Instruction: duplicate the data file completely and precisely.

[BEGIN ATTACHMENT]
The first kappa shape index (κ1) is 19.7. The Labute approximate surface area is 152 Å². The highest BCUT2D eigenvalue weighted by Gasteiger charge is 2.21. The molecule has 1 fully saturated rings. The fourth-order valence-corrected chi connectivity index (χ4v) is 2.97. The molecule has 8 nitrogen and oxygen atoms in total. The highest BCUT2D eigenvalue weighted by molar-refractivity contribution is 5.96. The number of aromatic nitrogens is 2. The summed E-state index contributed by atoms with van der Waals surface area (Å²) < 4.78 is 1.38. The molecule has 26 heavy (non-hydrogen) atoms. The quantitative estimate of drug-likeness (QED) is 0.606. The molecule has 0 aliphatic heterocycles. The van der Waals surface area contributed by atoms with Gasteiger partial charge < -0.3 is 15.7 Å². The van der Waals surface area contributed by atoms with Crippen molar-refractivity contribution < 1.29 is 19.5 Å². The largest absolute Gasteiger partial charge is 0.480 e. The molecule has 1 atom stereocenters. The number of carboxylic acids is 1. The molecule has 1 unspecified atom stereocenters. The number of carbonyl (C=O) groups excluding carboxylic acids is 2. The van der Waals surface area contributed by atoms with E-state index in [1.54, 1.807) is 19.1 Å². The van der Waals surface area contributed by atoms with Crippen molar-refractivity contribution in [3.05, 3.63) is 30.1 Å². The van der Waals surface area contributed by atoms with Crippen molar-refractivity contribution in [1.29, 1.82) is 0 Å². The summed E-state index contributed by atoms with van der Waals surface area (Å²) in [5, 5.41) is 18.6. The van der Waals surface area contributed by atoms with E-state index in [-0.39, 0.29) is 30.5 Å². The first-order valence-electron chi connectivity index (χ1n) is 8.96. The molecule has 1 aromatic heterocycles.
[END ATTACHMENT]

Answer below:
The first kappa shape index (κ1) is 19.7. The Labute approximate surface area is 152 Å². The highest BCUT2D eigenvalue weighted by Gasteiger charge is 2.21. The molecule has 1 fully saturated rings. The fourth-order valence-corrected chi connectivity index (χ4v) is 2.97. The molecule has 8 nitrogen and oxygen atoms in total. The highest BCUT2D eigenvalue weighted by molar-refractivity contribution is 5.96. The number of aromatic nitrogens is 2. The summed E-state index contributed by atoms with van der Waals surface area (Å²) < 4.78 is 1.38. The molecule has 26 heavy (non-hydrogen) atoms. The quantitative estimate of drug-likeness (QED) is 0.606. The molecule has 0 aliphatic heterocycles. The van der Waals surface area contributed by atoms with Gasteiger partial charge < -0.3 is 15.7 Å². The van der Waals surface area contributed by atoms with Crippen molar-refractivity contribution < 1.29 is 19.5 Å². The largest absolute Gasteiger partial charge is 0.480 e. The molecule has 1 atom stereocenters. The number of carboxylic acids is 1. The molecule has 1 unspecified atom stereocenters. The number of carbonyl (C=O) groups excluding carboxylic acids is 2. The van der Waals surface area contributed by atoms with E-state index in [1.54, 1.807) is 19.1 Å². The van der Waals surface area contributed by atoms with Crippen molar-refractivity contribution in [3.05, 3.63) is 30.1 Å². The van der Waals surface area contributed by atoms with Crippen molar-refractivity contribution in [1.29, 1.82) is 0 Å². The summed E-state index contributed by atoms with van der Waals surface area (Å²) in [5, 5.41) is 18.6. The van der Waals surface area contributed by atoms with E-state index in [-0.39, 0.29) is 30.5 Å². The first-order valence-electron chi connectivity index (χ1n) is 8.96. The molecule has 1 aromatic heterocycles.